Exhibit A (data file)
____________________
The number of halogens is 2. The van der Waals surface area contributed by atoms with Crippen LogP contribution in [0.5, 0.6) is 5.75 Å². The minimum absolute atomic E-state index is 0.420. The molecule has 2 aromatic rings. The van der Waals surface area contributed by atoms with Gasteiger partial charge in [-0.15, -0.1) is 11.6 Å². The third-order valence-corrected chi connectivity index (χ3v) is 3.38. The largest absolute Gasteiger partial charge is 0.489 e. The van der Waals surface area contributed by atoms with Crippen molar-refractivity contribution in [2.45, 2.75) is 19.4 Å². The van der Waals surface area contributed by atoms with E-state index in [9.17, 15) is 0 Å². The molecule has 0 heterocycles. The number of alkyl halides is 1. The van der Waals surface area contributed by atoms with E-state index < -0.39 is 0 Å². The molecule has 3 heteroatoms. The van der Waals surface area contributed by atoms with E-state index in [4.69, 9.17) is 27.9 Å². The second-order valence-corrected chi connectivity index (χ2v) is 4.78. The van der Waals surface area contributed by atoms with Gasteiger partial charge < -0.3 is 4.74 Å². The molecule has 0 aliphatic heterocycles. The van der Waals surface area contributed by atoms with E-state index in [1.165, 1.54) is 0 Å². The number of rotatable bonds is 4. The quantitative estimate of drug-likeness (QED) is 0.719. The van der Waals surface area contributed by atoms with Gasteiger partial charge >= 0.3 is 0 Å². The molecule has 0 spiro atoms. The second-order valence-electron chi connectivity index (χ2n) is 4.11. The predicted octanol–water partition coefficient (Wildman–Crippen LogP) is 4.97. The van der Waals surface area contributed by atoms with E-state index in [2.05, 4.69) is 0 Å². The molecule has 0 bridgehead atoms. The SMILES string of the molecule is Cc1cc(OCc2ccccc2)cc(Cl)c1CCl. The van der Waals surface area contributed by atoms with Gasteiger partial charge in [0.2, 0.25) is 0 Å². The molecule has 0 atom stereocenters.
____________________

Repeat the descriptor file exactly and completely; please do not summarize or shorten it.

The number of halogens is 2. The van der Waals surface area contributed by atoms with Crippen LogP contribution in [0.5, 0.6) is 5.75 Å². The minimum absolute atomic E-state index is 0.420. The molecule has 2 aromatic rings. The van der Waals surface area contributed by atoms with Gasteiger partial charge in [-0.15, -0.1) is 11.6 Å². The third-order valence-corrected chi connectivity index (χ3v) is 3.38. The largest absolute Gasteiger partial charge is 0.489 e. The van der Waals surface area contributed by atoms with Crippen molar-refractivity contribution in [2.45, 2.75) is 19.4 Å². The van der Waals surface area contributed by atoms with E-state index in [9.17, 15) is 0 Å². The molecule has 0 heterocycles. The number of alkyl halides is 1. The van der Waals surface area contributed by atoms with E-state index < -0.39 is 0 Å². The molecule has 3 heteroatoms. The van der Waals surface area contributed by atoms with E-state index in [4.69, 9.17) is 27.9 Å². The second-order valence-corrected chi connectivity index (χ2v) is 4.78. The van der Waals surface area contributed by atoms with Gasteiger partial charge < -0.3 is 4.74 Å². The molecule has 0 aliphatic heterocycles. The van der Waals surface area contributed by atoms with E-state index in [1.165, 1.54) is 0 Å². The number of rotatable bonds is 4. The quantitative estimate of drug-likeness (QED) is 0.719. The van der Waals surface area contributed by atoms with Gasteiger partial charge >= 0.3 is 0 Å². The molecule has 0 spiro atoms. The second-order valence-electron chi connectivity index (χ2n) is 4.11. The predicted octanol–water partition coefficient (Wildman–Crippen LogP) is 4.97. The van der Waals surface area contributed by atoms with E-state index in [2.05, 4.69) is 0 Å². The molecule has 0 bridgehead atoms. The SMILES string of the molecule is Cc1cc(OCc2ccccc2)cc(Cl)c1CCl. The van der Waals surface area contributed by atoms with Gasteiger partial charge in [0.2, 0.25) is 0 Å². The molecule has 0 atom stereocenters.